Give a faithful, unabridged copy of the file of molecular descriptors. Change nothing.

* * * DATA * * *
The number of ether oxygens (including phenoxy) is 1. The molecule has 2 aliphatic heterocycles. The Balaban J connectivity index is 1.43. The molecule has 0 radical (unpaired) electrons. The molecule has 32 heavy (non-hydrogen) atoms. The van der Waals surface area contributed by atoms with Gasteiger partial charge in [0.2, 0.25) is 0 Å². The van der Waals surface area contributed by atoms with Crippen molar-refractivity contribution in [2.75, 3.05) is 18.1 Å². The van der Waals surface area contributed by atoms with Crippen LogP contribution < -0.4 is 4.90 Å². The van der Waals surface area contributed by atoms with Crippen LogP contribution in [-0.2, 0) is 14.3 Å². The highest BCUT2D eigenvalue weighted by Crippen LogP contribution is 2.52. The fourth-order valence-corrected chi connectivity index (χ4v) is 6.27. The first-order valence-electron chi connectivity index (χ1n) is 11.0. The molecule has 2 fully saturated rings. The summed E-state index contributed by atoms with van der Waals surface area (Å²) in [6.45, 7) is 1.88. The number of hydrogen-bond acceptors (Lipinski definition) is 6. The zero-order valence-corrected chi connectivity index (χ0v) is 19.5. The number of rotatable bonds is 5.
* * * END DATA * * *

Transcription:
The number of ether oxygens (including phenoxy) is 1. The molecule has 2 aliphatic heterocycles. The Balaban J connectivity index is 1.43. The molecule has 0 radical (unpaired) electrons. The molecule has 32 heavy (non-hydrogen) atoms. The van der Waals surface area contributed by atoms with Gasteiger partial charge in [0.2, 0.25) is 0 Å². The van der Waals surface area contributed by atoms with Crippen molar-refractivity contribution in [2.75, 3.05) is 18.1 Å². The van der Waals surface area contributed by atoms with Crippen LogP contribution < -0.4 is 4.90 Å². The van der Waals surface area contributed by atoms with Crippen LogP contribution in [-0.2, 0) is 14.3 Å². The highest BCUT2D eigenvalue weighted by Crippen LogP contribution is 2.52. The fourth-order valence-corrected chi connectivity index (χ4v) is 6.27. The first-order valence-electron chi connectivity index (χ1n) is 11.0. The molecule has 2 fully saturated rings. The summed E-state index contributed by atoms with van der Waals surface area (Å²) in [6.45, 7) is 1.88. The number of hydrogen-bond acceptors (Lipinski definition) is 6. The zero-order valence-corrected chi connectivity index (χ0v) is 19.5. The number of rotatable bonds is 5.